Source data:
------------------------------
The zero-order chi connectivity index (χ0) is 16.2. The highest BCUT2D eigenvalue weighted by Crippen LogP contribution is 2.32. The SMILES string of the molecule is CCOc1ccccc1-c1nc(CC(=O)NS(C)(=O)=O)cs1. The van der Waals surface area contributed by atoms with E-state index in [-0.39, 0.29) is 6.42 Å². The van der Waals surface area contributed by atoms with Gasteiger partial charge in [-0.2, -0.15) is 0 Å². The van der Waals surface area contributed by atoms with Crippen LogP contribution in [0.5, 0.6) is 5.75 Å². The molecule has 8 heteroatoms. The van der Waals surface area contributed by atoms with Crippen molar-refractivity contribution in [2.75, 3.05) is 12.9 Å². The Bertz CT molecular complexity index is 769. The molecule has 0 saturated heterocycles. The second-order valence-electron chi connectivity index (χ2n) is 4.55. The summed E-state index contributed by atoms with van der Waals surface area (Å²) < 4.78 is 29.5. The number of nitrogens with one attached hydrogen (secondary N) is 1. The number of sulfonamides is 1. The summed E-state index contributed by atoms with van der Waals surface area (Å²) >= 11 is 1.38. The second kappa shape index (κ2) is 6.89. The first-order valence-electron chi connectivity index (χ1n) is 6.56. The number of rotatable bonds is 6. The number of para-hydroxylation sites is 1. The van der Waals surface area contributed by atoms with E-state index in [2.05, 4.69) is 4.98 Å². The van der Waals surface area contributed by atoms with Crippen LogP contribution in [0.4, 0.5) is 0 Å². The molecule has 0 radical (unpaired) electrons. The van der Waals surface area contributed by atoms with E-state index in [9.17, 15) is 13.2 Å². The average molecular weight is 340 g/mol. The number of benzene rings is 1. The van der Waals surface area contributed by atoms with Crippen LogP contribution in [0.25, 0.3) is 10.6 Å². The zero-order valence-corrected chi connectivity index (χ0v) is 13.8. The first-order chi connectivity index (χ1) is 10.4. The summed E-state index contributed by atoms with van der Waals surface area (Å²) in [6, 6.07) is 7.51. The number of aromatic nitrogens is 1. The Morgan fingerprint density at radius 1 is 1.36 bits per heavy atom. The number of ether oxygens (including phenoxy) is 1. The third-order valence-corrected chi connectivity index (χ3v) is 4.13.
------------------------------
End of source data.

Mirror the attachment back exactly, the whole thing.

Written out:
The zero-order chi connectivity index (χ0) is 16.2. The highest BCUT2D eigenvalue weighted by Crippen LogP contribution is 2.32. The SMILES string of the molecule is CCOc1ccccc1-c1nc(CC(=O)NS(C)(=O)=O)cs1. The van der Waals surface area contributed by atoms with E-state index in [-0.39, 0.29) is 6.42 Å². The van der Waals surface area contributed by atoms with Gasteiger partial charge in [-0.2, -0.15) is 0 Å². The van der Waals surface area contributed by atoms with Crippen LogP contribution in [0.5, 0.6) is 5.75 Å². The molecule has 8 heteroatoms. The van der Waals surface area contributed by atoms with Crippen molar-refractivity contribution in [2.75, 3.05) is 12.9 Å². The Bertz CT molecular complexity index is 769. The molecule has 0 saturated heterocycles. The second-order valence-electron chi connectivity index (χ2n) is 4.55. The summed E-state index contributed by atoms with van der Waals surface area (Å²) < 4.78 is 29.5. The number of nitrogens with one attached hydrogen (secondary N) is 1. The number of sulfonamides is 1. The summed E-state index contributed by atoms with van der Waals surface area (Å²) >= 11 is 1.38. The second kappa shape index (κ2) is 6.89. The first-order valence-electron chi connectivity index (χ1n) is 6.56. The number of rotatable bonds is 6. The number of para-hydroxylation sites is 1. The van der Waals surface area contributed by atoms with E-state index in [2.05, 4.69) is 4.98 Å². The van der Waals surface area contributed by atoms with Crippen LogP contribution in [0.4, 0.5) is 0 Å². The molecule has 0 radical (unpaired) electrons. The van der Waals surface area contributed by atoms with E-state index in [9.17, 15) is 13.2 Å². The average molecular weight is 340 g/mol. The number of benzene rings is 1. The van der Waals surface area contributed by atoms with Crippen LogP contribution in [0.25, 0.3) is 10.6 Å². The zero-order valence-corrected chi connectivity index (χ0v) is 13.8. The first-order chi connectivity index (χ1) is 10.4. The summed E-state index contributed by atoms with van der Waals surface area (Å²) in [6, 6.07) is 7.51. The number of aromatic nitrogens is 1. The Morgan fingerprint density at radius 1 is 1.36 bits per heavy atom. The number of ether oxygens (including phenoxy) is 1. The third-order valence-corrected chi connectivity index (χ3v) is 4.13.